The vaccine rollout in Ireland depends on European deals with the manufacturing companies, Taoiseach Mícháel Martin says.
This, in turn, means another six months of waiting could be likely.
Mr Martin said normal life will not return until the summer at the earliest and the return to normal will be “tentative”.
“I think the first six months of 2021 will see improvements but we certainly won’t have normality in the first six months as we knew it,” he said in Government Buildings.
"We're very much dependent on the European deals with the pharmaceutical companies."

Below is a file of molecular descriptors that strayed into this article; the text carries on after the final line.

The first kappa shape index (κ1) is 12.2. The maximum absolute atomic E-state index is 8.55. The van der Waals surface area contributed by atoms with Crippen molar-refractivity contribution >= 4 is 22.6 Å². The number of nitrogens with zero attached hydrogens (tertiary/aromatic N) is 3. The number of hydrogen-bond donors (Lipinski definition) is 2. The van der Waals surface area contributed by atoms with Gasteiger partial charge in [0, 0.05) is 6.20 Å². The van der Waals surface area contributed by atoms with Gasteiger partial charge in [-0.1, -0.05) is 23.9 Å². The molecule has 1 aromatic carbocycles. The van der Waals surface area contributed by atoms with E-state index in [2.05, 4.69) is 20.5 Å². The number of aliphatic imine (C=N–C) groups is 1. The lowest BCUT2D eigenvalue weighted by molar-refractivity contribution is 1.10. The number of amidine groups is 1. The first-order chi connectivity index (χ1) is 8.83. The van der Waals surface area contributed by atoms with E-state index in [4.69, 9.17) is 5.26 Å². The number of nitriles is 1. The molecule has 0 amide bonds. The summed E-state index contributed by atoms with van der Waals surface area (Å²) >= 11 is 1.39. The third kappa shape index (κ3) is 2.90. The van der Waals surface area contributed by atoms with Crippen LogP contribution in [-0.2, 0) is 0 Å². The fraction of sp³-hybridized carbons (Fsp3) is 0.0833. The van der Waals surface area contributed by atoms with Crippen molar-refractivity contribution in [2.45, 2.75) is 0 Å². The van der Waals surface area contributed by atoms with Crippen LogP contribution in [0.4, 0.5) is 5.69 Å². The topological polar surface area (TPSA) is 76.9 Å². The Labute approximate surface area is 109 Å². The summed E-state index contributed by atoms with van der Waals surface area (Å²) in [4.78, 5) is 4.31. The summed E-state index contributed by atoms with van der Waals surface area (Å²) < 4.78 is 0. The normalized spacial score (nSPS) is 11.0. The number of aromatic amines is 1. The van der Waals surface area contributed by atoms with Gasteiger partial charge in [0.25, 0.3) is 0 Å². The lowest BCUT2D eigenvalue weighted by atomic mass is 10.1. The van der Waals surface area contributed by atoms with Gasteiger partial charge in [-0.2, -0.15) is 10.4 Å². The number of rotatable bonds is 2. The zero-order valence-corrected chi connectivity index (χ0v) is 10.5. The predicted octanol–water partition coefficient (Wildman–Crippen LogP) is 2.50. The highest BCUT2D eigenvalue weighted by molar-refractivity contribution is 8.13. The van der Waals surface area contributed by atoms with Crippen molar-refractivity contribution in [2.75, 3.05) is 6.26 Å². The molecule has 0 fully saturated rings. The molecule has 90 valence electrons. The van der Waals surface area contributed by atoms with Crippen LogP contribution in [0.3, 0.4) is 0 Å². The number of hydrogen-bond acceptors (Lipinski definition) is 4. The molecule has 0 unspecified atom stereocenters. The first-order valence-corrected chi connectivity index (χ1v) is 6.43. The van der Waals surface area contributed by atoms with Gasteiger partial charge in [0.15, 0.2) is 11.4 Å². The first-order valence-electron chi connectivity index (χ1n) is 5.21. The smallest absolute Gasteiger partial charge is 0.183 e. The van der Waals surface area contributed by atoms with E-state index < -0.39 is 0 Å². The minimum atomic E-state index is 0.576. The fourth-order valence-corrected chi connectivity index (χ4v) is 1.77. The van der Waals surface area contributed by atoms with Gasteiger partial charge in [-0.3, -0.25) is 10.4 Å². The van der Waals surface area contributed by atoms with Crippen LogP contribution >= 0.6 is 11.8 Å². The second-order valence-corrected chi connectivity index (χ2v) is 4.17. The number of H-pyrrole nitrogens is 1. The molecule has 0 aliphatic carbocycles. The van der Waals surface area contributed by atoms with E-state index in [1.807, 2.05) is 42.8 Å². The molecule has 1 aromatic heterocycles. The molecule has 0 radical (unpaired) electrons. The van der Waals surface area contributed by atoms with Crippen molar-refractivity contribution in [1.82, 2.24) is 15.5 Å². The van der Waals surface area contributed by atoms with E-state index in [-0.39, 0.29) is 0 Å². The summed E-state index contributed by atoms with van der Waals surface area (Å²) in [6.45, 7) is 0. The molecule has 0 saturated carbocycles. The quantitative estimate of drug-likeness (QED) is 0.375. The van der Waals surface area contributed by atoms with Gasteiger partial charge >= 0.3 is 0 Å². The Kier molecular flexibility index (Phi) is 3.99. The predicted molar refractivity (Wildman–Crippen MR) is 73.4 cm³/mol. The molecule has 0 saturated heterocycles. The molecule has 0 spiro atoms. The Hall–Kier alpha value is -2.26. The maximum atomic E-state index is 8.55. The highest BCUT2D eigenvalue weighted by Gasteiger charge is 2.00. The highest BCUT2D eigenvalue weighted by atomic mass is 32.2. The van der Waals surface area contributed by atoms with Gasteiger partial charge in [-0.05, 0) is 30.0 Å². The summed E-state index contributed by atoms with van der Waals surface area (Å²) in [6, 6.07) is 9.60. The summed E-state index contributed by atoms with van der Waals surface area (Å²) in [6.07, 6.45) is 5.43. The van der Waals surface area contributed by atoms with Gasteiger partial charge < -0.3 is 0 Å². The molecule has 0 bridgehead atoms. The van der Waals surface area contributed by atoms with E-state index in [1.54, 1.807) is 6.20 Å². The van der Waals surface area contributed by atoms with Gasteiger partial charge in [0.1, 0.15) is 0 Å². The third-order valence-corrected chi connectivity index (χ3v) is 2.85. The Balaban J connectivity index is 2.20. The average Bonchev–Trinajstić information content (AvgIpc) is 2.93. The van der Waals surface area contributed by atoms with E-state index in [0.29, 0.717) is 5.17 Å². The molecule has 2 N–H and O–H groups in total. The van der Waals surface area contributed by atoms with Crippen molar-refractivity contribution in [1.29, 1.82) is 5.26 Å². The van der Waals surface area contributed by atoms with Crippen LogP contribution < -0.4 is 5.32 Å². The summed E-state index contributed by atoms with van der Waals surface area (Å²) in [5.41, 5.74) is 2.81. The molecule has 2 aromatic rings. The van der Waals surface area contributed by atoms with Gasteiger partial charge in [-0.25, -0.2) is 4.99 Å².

He also told the Dáil that European Union leaders had been briefed by European Commission president Ursula von der Leyen that manufacturing vaccines “will ramp up certainly [in] March onwards and she would have identified May-June as critical months in terms of high volumes of vaccines coming in”.
He said: “So I think from the summer on, I think we’ll see a degree of normality returning. But I can’t be definite about that."
This follows reports of an additional 1,025 cases of COVID-19 in the State, with 2 further deaths. The last time the figure was over 1,000 was on October 25.
Chief Medical Officer Dr Tony Holohan has also confirmed that the new UK variant of the virus has been detected in Ireland.
He has urged people who arrive from the UK to strictly self-isolate for 14 days, which means no interaction with others at all.
Full details on that advice can be found at hse.ie.